Imagine if you were the protagonist in a home invasion horror movie. Now, try to navigate your way through when you’re completely deaf. That alone should already make you nervous around your surroundings at all times. Watching Mike Flanagan’s Hush come into play with a simple plot like that shows anything can be scary without one of our senses.
What’s the Story: Maddie (Kate Siegel) is a deaf writer who isolated herself in the woods. It should’ve been an easy evening of her coming up with an ending to her new book that has left her on the verge of terror when a masked individual (John Gallagher Jr.) stalks her outside her window armed with a knife and a bow and arrow.
Released back in early 2016, Hush was a horror film I remember hearing about, but I didn’t think it was in any interest for me to watch it. I didn’t even know Blumhouse produced this. One of the few movie reviewers I watch on YouTube, Chris Stuckmann, talked about this on his channel, and I did recall him really enjoying it. Since it was on Netflix, and it was about time to finally sit down and watch what most horror fans were talking about for the past four years. A part of me either thought it was going to end up being a frightening experience or a waste of time of not being scared. Hush is one of the better slash films to come out in a long time.
Flanagan has made a name for himself in the horror genre in the last decade, especially most recently with Doctor Sleep, which is very underrated and I highly recommend it to everyone. The only movie I’ve watched prior to 2016 was kind of fine horror film Oculus. At first glance, this sounds like any other typical horror invasion thriller we might’ve seen before. But the aspect that got me hooked when I heard about this is the main girl is deaf. If this hasn’t been done before in a different way, I haven’t watched it. In Hush’s case, it was an idea well executed since it’s a major problem for a character like this to be in. And what’s even more interesting is the killer is just taking his precious time not breaking in when Maddie first discovers him, and it makes its short runtime of 81 minutes leave you in a state of paranoia after it’s finished.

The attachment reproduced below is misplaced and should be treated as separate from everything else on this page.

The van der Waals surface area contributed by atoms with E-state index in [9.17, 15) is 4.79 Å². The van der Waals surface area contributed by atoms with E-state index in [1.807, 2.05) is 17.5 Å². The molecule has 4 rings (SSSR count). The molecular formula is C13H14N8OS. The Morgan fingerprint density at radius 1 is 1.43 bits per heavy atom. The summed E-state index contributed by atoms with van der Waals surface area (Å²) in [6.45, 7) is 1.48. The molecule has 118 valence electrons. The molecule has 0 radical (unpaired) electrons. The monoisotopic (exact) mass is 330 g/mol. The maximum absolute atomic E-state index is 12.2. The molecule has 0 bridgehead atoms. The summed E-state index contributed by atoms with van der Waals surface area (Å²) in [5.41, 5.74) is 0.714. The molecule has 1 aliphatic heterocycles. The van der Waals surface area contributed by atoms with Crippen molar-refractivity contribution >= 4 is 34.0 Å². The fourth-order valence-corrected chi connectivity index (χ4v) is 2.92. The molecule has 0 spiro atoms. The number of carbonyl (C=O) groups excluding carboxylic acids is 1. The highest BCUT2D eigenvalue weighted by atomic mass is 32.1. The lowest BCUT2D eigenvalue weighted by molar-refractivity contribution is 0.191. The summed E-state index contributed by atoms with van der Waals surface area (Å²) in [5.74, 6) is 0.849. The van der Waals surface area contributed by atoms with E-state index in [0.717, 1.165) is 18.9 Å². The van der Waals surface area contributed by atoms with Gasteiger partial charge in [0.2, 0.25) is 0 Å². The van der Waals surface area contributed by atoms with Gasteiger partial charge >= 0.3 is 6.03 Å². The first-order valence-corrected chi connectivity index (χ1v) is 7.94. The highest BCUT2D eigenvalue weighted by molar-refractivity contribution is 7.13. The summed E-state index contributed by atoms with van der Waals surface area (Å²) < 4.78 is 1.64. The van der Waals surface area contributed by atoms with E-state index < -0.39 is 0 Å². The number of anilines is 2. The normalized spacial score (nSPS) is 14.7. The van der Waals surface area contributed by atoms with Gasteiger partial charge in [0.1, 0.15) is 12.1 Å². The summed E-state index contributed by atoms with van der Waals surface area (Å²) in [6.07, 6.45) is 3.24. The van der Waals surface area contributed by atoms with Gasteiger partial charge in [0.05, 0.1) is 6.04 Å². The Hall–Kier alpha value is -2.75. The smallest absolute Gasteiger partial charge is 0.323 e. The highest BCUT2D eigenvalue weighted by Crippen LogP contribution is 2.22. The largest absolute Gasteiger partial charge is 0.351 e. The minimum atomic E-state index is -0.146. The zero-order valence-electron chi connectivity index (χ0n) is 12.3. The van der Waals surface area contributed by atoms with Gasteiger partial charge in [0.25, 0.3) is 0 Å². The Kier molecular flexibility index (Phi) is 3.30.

Kate Siegel, who also wrote this with her now-husband Flanagan, makes her feature debut here, and she’ll appear in other projects from the director later on. She holds her own without me knowing that this was her first movie ever, which made for an exceptional performance all the way around. It’s impressive how her character only communicates through sign language or when she has her inner thoughts. Even though it was weird for her not to have a lot of dialogue, her facial expressions were convincing enough to know how she’s supposed to feel. The script she and Flanagan wrote together just knew how to be creepy without ruining the atmosphere that the film already brought.
Now I’ve been praising John Gallagher Jr. for as long as I can remember since I always believe him to be one of the most underrated talents working today. Oddly enough, this came out a month after he appeared in 10 Cloverfield Lane. Boy, does he know how to be a psychopath with perfection as the unnamed person behind the mask. The moment he showed up meant I should now take this movie seriously. Just the way he basically torments Maddie from the outside works so well. Now I see a reason why masks will always freak me out when it comes to these movies.
As I was watching everything unfolded, nothing came to be a shocking revelation, but it’s more of a straightforward thriller just getting under your skin, hoping nothing happens to our key character. She’s trapped in her own house with no way of getting out of there alive. You’re left in a scary situation. As he cut off all the power, and she quickly locked all the doors and windows with no cell phone, I was wondering what the outcome would be. Using the single location of her home in the woods made excellent use of this predicament.
Is this something to recommend to non-horror fans? I wouldn’t say so because even though there were a couple of moments of jump scares, they sneak up on you without you even knowing. After all, I love how there’s no sound when it cuts to Maddie at certain times and you can’t hear the knocking on the window. It also gets a little bloody here and there. When I was watching it, I had a few reactions where I almost screamed, “No!” at my computer screen when anything suspenseful happens, and that’s a plus.
Suspenseful without feeling forced, Hush is a smart and excellent slash thriller that I can’t believe I waited until now to watch it on a random day. With Flanagan’s expert directing and performances from Siegel and Gallagher Jr., I don’t understand why this isn’t being talked about. Does this try to be the greatest thing ever made? No, but trust me when I say this is leagues better than You’re Next. Whenever you’re bored and watched everything in sight on Netflix, watch this and find a better appreciation for horror movies. You won’t regret it.